Editor’s Note: Over the past 50 years, Diseño Shakespear has had a transformative impact on design in Argentina. Founded by Ronald Shakespear, the Buenos Aires-based consultancy has left its visual imprint on several of Argentina’s most important public facilities, including wayfinding systems for the Buenos Aires subway, hospitals, the Temaiken Zoo and sports centers. This has earned Shakespear a global reputation, recognized in design journals, exhibitions in Europe and the U.S., and induction as a Fellow in the Society of Environmental Graphic Design in 2008. Between 1985 and 1992, he served as head professor at the University of Buenos Aires Division of Architecture, Design and Urbanism, and now with his sons, Lorenzo and Juan, and daughter, Barbara, serve clients through Diseño Shakespear. Here, Shakespear acts as our “foreign correspondent,” talking about the state of design in Argentina.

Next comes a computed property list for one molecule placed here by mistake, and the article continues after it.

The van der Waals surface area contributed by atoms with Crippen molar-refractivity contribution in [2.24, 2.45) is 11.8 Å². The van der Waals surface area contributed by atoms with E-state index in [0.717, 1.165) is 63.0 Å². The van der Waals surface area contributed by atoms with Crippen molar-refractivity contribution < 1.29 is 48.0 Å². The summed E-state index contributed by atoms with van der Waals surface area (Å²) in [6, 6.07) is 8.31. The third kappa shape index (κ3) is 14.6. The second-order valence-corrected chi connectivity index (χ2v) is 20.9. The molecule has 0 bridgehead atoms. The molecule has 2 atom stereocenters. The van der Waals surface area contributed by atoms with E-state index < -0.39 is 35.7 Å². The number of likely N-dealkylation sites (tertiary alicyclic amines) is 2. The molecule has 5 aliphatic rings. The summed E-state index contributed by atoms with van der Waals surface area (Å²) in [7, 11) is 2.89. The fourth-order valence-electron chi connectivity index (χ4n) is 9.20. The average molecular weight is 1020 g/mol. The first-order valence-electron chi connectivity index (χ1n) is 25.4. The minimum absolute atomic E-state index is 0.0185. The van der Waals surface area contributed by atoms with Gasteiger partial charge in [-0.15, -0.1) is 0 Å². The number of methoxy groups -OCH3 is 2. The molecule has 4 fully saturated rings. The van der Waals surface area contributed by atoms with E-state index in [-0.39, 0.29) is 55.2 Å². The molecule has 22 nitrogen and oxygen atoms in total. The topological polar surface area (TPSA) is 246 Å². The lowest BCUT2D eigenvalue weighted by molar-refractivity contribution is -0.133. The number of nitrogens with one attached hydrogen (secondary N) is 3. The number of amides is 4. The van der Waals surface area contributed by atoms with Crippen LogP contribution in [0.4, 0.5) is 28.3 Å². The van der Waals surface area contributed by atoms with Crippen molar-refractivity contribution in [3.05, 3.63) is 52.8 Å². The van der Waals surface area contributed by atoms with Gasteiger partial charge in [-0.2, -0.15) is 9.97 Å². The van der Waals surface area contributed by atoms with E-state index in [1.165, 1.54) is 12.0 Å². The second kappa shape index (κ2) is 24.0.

What makes the history of Argentina’s design industry unique and challenging?
The history of graphic design in Argentina cannot be understood without taking into account the context, the country’s history and, more recently, its social and economic policies. Argentina is a sovereign and federal state, fully cosmopolitan, and based on two founding ethnic groups — Spain and Italy- as well as minor migration movements from countries such as Poland, Germany, Peru, England, Paraguay, Bolivia, Wales, etc. A series of de facto rulers, economic breakdowns, historically rampant inflation, have made working in Argentina difficult for everyone and particularly difficult for designers, whose work depends mostly on factors associated with a nation’s prosperity and stability.